Tuesday, February 25, 2014

Very good primer to how Alexander the Great became the Great

Isegoria has a series of posts that covers the topic in a way that I've never seen before.  If you are a military history enthusiast, then you should take a look.

The Macedonian Army

A Semi-Barbarian Upstart

Diplomacy and Logistics

That last one is particularly interesting - the old saw goes that when conflict looms amateurs talk strategy while professionals talk logistics.  It also casts some light on the gap in time between Alexander's first two big battles with the Persians, and the final one.

I'd like to see a post about the dynamics of the Persian Empire itself.  It expanded rapidly and collapsed quickly.


newrebeluniv said...

... the old saw goes that when conflict looms amateurs talk strategy while professionals talk logistics.

At least that what every logistician I ever met says.

The fact is that logistics is important to victory. Strategy and tactics are essential. Logistics alone will get you a warm place to die with a hot meal in your belly. Then your starving, ragged, low on ammo enemies will warm themselves at your fires and feed themselves from your stockpiles.

Professionals are professional because they know the importance of BOTH. But they let their Logisticians keep saying that and inscribing it on plaques because they don't want their feelings hurt.

Mark said...

All of three of those posts link back to the same source. Do go there. It's worth reading. She has other posts (on Napoleon) that were good too.

Goober said...

I’ve always been fascinated with the Greco-Persian wars. From the Ionian Revolts, which first placed the Greek backwater in the crosshairs of Persian conquest, to the shocking defeat of Darius’s army at Marathon (only 26 miles from Athens – the first man to ever run a Marathon , these wars are more than just clashes between men – they are clashes between civilizations.

Consider the bridge that Xerxes built across the Hellespont: what Greek could have viewed such a construction and not trembled at such an obvious example of Persian might, technology, and ingenuity?

Consider the comparatively small Greek forces at Thermopylae, and how many Persians died on their shields, breaking against the Greek phalanxes like the waves of an angry sea (setting the stage, as it were, for almost every time Persian and Greek forces met on land from that point on).

Consider the Greek naval victory at Salamis, which was a battle that the Greeks had no business winning, and won, in fact, only because of luck and ingenuity.

Many do not know that it was, in fact, the naval defeat at Salamis that turned the tides of the Persian invasion. Xerxe’s force was so strong that even the slaughter at Plataea was not enough to send them packing, but the idea that they might lose their lifelines and their ride home with their destroyed navy made Xerxes rethink his plan, and head back to Turkey, forever turning the tides of Greek and Persian relations. After Salamis and Plataea (which happened almost simultaneously), Persia was never again the aggressor in this complex relationship, and Greece followed shortly thereafter by invading and conquering the entirety of the Persian Empire, going from a little-known backwater to the most powerful force on Earth in a few generations.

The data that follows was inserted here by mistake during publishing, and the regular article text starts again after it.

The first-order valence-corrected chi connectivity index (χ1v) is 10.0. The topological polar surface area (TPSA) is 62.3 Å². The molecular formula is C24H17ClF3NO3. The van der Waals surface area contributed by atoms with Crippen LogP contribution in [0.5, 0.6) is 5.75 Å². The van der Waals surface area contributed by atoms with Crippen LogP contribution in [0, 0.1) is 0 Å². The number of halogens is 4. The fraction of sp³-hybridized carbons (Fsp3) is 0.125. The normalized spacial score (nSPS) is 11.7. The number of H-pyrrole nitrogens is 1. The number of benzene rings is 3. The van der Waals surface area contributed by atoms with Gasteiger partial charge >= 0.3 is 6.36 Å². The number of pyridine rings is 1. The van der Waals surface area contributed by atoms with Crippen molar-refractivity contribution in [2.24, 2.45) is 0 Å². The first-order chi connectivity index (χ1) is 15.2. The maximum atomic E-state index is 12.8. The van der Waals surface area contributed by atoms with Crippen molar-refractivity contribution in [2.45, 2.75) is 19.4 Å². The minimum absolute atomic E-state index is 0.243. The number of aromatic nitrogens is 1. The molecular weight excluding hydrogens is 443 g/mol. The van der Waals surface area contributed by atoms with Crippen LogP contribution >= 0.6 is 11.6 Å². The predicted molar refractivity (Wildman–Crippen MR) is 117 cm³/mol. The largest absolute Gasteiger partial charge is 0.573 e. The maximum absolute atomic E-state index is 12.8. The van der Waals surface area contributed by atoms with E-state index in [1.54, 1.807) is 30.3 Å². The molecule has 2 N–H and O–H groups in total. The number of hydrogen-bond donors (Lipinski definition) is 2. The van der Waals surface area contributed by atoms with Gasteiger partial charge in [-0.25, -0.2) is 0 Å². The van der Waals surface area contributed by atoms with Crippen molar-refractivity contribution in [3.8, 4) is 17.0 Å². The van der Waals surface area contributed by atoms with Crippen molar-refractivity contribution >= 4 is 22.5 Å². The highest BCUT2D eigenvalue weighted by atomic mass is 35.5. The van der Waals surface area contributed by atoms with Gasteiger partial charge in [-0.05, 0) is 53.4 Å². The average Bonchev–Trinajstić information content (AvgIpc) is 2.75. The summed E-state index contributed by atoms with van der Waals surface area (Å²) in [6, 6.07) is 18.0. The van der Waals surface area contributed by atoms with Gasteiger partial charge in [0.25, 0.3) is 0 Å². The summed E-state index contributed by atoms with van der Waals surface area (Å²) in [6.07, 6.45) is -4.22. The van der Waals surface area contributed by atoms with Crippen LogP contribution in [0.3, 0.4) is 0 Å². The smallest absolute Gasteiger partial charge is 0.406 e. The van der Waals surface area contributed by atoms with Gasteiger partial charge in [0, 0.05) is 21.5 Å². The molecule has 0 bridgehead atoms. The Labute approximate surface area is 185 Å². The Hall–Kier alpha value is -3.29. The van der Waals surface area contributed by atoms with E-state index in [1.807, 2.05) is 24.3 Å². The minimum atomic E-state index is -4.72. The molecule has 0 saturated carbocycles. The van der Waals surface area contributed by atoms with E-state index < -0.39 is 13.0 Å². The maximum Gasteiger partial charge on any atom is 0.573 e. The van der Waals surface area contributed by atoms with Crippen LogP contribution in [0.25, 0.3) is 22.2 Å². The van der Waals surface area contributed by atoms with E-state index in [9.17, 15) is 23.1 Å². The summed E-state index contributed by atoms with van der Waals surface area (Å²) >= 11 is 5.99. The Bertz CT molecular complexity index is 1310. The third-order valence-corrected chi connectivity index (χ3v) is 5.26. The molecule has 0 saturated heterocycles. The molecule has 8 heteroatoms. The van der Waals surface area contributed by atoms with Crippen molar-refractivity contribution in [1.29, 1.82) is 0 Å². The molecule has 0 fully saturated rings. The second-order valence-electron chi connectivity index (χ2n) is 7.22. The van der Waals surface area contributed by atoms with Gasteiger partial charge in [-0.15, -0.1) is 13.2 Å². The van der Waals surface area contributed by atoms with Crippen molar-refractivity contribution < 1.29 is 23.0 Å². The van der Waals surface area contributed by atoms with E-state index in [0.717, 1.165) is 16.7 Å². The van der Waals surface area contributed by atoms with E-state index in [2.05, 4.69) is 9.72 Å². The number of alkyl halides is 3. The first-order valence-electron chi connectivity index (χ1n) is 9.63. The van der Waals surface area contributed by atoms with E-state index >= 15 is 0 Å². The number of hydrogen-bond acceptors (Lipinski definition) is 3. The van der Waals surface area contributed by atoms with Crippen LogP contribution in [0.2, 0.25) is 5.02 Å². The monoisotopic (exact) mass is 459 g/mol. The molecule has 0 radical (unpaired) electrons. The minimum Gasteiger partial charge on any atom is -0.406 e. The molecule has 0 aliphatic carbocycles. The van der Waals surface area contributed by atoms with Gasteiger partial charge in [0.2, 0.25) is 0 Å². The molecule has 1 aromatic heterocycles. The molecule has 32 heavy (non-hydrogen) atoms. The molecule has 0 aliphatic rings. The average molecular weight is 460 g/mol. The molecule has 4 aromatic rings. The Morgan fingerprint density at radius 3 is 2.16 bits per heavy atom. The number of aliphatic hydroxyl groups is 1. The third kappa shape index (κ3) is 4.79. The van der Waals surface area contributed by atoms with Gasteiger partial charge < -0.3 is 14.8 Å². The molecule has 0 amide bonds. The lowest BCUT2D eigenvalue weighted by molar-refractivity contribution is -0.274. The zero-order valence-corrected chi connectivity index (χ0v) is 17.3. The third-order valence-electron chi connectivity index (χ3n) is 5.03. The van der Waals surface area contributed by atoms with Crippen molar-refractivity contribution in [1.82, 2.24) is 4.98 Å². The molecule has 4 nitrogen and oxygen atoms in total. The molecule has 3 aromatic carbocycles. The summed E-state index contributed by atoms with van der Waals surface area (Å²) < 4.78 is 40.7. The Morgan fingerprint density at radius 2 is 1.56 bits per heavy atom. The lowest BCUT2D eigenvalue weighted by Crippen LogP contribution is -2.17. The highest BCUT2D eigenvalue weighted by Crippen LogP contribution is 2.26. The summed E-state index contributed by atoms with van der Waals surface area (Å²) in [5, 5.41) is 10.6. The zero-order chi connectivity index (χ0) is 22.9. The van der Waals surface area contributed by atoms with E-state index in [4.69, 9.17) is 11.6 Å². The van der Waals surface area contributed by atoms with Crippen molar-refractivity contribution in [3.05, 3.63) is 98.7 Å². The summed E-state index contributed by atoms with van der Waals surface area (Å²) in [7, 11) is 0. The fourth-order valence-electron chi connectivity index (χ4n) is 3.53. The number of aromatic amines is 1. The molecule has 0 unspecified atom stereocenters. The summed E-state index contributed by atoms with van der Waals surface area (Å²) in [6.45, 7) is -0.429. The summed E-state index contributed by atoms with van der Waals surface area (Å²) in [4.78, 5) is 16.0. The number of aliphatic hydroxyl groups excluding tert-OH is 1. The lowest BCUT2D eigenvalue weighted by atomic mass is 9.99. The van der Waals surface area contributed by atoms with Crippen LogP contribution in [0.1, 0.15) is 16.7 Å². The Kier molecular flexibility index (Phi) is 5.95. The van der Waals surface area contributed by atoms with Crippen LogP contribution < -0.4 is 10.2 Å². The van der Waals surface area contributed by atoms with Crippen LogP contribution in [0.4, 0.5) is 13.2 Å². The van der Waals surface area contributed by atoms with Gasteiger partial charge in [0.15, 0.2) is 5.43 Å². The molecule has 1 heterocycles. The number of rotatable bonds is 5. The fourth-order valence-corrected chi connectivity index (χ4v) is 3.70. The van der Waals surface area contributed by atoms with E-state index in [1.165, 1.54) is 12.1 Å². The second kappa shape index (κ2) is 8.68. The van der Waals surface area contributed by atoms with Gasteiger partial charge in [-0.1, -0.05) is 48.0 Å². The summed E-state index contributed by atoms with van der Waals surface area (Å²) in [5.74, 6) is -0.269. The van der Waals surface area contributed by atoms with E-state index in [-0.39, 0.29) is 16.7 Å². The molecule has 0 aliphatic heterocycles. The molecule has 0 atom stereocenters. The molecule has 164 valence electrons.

It’s just fascinating.

Knucklehead said...

One can win a battle with what one brought the fight. One cannot win a war without logistics.

To me the most convincing example of that was Rommel in North Africa. Despite being nothing more than a reinforced armored division, with poorly equipped Italian infantry (some would say saddled with), and against an enemy with virtually limitless supplies and knowing every move he was SUPPOSED to make (certainly every order he received from high command) due to Enigma, he used superior tactics and strategy to confound his enemy at every turn.

What he could not overcome was the lack of supplies and replacements of equipment and men - he did not have the logistics required to win what should have been a winnable campaign/war in North Africa. It didn't help that Enigma was coughing up every planned supply convoy headed his way but the German High Command was only willing to even try to supply him with the bare minimum.

JMHO of course.

Windy Wilson said...

Stephen Ambrose's biography of Eisenhower, as well as Andrew Roberts's "Masters and Commanders" stressed how logistics drove the schedule of when the various invasions could take place, with the American planners seeking a big show down in France in 1942 and '43 with the British seeking a more roundabout method. Ultimately the invasion occurred in 1944 once the landing craft were available and in place. Masters and Commanders also noted how the Normandy invasion was able to succeed in part because a lot of German resources were tied up in Italy, a situation that would not have been the case if a southern strategy had not been pursued.

Goober said...


I think the 7 million plus that were tied up in Russia probably helped a bit too.